(Reuters) — Toshiba (TYO:6502) swung to a 1st-quarter loss on weak PC and TV sales, raising pressure on its new CEO to speed up a business revamp in addition to improving governance after a $1.3 billion accounting scandal.
The laptops-to-nuclear power conglomerate today reported an April-June operating loss of ¥10.96 billion ($91 million), compared with a ¥47.7 billion profit a year earlier.
Operating profits for Toshiba’s healthcare business slid -85.6% to just ¥87 million ($724,000) despite sales growth of 14.0% to ¥81.49 billion ($678.3 million). The company said the sales growth reflected “firm” revenues from medical imaging systems, especially CT systems in North America and emerging economies. Toshiba said the healthcare unit’s operating income slide was due to increased R&D spending on diagnostic imaging devices.
Toshiba confirmed last week it had overstated profits going back to fiscal 2008/09 by ¥155 billion. It also reported a -¥37.8 billion net loss for the last financial year through March to reflect more costs and conservative estimates on operations, including the South Texas Project, a U.S. power plant project.
An accounting probe found in July that Toshiba suffered from dysfunctions in governance, with employees discouraged from challenging unrealistically high targets set by superiors.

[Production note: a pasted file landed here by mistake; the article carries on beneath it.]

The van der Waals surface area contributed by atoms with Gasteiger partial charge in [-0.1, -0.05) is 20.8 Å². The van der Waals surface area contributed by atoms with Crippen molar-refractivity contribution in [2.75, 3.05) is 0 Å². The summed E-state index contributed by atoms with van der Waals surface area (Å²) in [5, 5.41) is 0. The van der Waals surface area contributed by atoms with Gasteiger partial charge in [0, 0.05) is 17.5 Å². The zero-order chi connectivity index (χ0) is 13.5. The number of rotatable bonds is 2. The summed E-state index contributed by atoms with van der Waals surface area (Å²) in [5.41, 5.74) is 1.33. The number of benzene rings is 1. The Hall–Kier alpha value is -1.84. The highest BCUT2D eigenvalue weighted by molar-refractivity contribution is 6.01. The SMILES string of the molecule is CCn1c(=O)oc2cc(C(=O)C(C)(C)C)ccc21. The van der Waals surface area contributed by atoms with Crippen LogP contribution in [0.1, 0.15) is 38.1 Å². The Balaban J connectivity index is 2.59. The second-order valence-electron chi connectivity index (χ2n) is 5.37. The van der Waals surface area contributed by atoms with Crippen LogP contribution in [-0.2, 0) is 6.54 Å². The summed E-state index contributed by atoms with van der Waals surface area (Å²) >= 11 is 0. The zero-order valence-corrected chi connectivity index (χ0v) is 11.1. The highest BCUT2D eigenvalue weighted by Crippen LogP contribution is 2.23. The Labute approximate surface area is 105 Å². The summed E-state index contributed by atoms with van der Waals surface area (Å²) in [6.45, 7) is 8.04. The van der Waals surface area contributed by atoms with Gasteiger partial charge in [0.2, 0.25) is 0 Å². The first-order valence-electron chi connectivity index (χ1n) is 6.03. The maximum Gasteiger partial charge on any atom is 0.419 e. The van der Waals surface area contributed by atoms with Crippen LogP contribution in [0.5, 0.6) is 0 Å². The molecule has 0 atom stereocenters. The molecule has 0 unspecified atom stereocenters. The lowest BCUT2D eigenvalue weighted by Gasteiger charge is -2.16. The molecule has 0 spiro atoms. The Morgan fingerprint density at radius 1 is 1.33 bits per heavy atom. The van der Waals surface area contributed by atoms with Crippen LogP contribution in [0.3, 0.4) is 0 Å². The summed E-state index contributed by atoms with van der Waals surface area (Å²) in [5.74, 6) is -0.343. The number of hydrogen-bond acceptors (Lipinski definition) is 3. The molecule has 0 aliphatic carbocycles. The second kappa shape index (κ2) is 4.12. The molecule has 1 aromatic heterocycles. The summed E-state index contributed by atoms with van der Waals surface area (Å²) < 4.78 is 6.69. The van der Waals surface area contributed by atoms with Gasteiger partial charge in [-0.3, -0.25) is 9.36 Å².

Previous CEO Hisao Tanaka and several other board members stepped down amid the scandal, and the company has promised to improve its governance by bringing in more outside directors.
New CEO Masashi Muromachi said today he was also considering an overhaul of its weaker operations. Analysts expect big cost cuts in weaker operations such as PCs and TVs.
“I’m currently considering various options for structural reforms that will be both drastic and without limitations,” he told a news conference, adding that he aimed to announce some details in late October or early November.
He also said he did not plan to stay in his CEO role for too long, and that he wanted to hand over to a successor after restructuring and preparing the company for future growth.
The quarterly results showed revenue fell 5% from a year earlier to ¥1.35 trillion. Net PC sales fell 31% to ¥116.8 billion while TV sales roughly halved to ¥21.8 billion, it said.
Toshiba’s nuclear business also struggled, and its energy and infrastructure unit recorded an operating loss of ¥10.7 billion compared with a profit of ¥10 billion a year earlier.
With today’s announcement, Toshiba has finally caught up with its regular financial disclosures. It had twice postponed its full-year results due to the accounting investigation, raising fears the company could be delisted from the Tokyo bourse.
The bourse said today it placed Toshiba shares on a watch list and fined the company ¥91.2 million for betraying investors’ trust.
Financial regulators are widely expected to impose a separate and more serious fine.
Toshiba shares fell 2% today in Tokyo, ahead of the announcement of the quarterly results. They have tumbled around 38% since the company first disclosed the accounting problems in early April.
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